American Bison (Bison bison)

American Bison (Bison bison) image from the Agricultural Research Service, U.S. Department of Agriculture.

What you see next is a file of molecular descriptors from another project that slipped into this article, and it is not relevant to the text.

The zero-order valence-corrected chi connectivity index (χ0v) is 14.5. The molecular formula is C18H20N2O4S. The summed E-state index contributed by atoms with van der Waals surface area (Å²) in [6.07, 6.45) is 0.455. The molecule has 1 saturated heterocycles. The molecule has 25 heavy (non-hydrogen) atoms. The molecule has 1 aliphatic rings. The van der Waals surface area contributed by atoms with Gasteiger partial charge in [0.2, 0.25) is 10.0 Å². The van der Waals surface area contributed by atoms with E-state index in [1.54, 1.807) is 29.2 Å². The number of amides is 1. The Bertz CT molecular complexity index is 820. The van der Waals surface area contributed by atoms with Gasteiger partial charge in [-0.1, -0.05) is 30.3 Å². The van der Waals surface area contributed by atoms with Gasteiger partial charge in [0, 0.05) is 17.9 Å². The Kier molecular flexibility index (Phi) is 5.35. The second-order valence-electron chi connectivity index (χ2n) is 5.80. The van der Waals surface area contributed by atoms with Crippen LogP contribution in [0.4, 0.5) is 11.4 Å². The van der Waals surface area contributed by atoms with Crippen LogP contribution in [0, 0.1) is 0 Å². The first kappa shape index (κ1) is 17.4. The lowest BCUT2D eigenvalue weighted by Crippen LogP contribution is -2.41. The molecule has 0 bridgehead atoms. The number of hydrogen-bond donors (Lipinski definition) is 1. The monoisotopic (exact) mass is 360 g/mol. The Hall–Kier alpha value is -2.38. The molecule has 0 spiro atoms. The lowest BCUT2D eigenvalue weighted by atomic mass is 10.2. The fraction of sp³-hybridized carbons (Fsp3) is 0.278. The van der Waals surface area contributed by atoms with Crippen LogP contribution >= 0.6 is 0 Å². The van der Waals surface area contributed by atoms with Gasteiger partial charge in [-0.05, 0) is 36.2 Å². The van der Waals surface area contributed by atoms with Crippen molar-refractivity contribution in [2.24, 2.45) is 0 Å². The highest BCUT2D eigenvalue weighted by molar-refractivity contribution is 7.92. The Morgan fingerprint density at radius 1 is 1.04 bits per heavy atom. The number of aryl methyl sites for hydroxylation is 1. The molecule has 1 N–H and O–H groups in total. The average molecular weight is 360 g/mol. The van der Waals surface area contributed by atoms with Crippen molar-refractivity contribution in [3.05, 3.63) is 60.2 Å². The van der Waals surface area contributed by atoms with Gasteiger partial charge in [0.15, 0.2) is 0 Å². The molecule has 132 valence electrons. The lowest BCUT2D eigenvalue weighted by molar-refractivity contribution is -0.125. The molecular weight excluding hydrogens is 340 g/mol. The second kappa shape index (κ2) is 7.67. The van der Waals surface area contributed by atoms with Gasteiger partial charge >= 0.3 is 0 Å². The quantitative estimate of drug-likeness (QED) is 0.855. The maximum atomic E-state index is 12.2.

Once thriving in untold numbers on the Great Plains, the American bison was nearly hunted to extinction by 1890. Only 541 bison survived in North America when a few ranchers collected remnants of existing herds to prevent their extinction. The bison’s main food is grass. Bison grazing increases the proportion of forbs in grasslands and increases plant diversity. Some ranchers interbred bison with cattle to produce “beefalo” leaving only four true genetically pure American Buffalo herds remaining today. Some ranchers are currently using DNA testing to cull residual residual cattle genes from their bison herds. In Kansas, two excellent locations to view bison are the Maxwell Wildlife Refuge near McPherson State Fishing Lake and Finney Game Refuge south of Garden City, Kansas. The Finney Refuge is on sandsage prairie and remains one of the few tracts of native sandsage prairie not converted to irrigated cropland. Several tall grass species thrive there including sand bluestem, giant sand reed and sand love grass. These tall grasses plus sand sagebrush makes this ecosystem truly unique. There are also approximately 16 bison at Tallgrass Prairie National Preserve in the Flint Hills of Kansas. These bison came from the genetically pure herd at Wind Cave National Park in South Dakota.